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Research indicates that the diagnosis of autism can be done in children from as early as 18 months. According to a new study, researchers have traced atypical development from the early stages of brain development in making brain cells.

Using induced pluripotent stem cells to model brain development

According to a publication in the Elsevier Journal Biological Psychiatry by a researcher from Cambridge and king’s College London, autism can be traced from the early stages of prenatal development. Autism is a neurodevelopmental disorder that affects speech, behavior, and social skills. The US CDC estimates that around one out of 54 children in the US is affected by autism. Normally signs of autism spectral disorder will appear at around two to three years and could be associated with delayed development.

MRC Centre for Neurodevelopmental Disorders’ Dr. Deepalk Srivastava stated that they employed induced pluripotent stem cells (iPSCs) in modeling early brain development. The scientists discovered that there was a slight difference in bran cell development in autistic individuals. The cells were treated to different growth factors with hair cells driven to become neurons found in cortex and midbrain regions.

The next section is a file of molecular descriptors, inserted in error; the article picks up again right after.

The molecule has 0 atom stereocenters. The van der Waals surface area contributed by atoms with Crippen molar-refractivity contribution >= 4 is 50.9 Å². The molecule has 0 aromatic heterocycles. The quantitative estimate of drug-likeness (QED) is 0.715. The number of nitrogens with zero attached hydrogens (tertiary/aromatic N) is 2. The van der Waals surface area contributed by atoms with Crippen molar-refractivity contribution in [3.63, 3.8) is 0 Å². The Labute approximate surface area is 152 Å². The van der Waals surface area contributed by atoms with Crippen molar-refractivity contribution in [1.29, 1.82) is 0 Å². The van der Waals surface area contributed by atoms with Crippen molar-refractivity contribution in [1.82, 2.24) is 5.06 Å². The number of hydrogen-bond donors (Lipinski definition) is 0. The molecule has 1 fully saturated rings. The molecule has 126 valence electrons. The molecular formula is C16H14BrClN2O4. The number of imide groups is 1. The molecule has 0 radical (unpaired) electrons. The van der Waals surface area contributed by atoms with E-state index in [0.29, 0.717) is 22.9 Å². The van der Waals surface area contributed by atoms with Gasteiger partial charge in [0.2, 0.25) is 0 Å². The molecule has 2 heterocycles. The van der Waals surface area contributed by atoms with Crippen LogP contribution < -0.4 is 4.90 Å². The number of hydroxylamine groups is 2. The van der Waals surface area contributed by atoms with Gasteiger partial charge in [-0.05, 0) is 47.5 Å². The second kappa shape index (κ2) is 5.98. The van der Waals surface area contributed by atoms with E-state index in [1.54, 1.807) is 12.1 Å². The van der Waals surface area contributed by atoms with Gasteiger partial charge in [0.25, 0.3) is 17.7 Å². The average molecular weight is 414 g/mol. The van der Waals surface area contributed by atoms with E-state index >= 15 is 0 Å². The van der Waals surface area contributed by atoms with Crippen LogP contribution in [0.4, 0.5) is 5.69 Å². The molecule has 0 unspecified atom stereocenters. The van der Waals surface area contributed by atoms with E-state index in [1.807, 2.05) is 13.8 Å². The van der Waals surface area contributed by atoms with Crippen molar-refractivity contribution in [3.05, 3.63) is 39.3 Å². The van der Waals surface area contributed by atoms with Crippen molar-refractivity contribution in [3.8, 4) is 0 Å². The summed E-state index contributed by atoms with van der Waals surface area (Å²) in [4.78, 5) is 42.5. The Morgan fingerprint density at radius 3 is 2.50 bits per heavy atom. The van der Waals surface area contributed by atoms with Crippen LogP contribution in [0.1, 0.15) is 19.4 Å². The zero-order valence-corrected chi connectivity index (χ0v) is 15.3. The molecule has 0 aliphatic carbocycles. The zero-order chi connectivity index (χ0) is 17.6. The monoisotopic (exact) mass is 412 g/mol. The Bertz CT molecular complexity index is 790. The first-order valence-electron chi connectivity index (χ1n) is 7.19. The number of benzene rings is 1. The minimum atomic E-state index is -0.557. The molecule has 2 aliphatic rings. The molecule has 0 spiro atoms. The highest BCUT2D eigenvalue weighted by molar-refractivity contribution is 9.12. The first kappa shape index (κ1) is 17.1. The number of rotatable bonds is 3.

The induced pluripotent stem cells maintained each individual’s genetic identity as the cell development mirrored prenatal development. Replicating early brain development helped in identifying unique factors related to autism.

Using a non-invasive method to study neural development

Dr. Dwaipayan Adhya from the neuroscience department at king’s College and Cambridge’s Autism Research Centre stated that stem cells were the most ethical way of studying brain development in autistic individuals. Unlike other studies that need human models before human trials, the use of skin or hair samples is a non-invasive way of studying genetics.

At early cell development stages, the researchers sequenced their RNA to see the genes to be expressed. Typical people had floral shaped neurons or neural rosettes on the 9th day of development. On the other hand, autistic cells formed smalle3r rosettes or floral shapes with developmental genes from autistic individuals.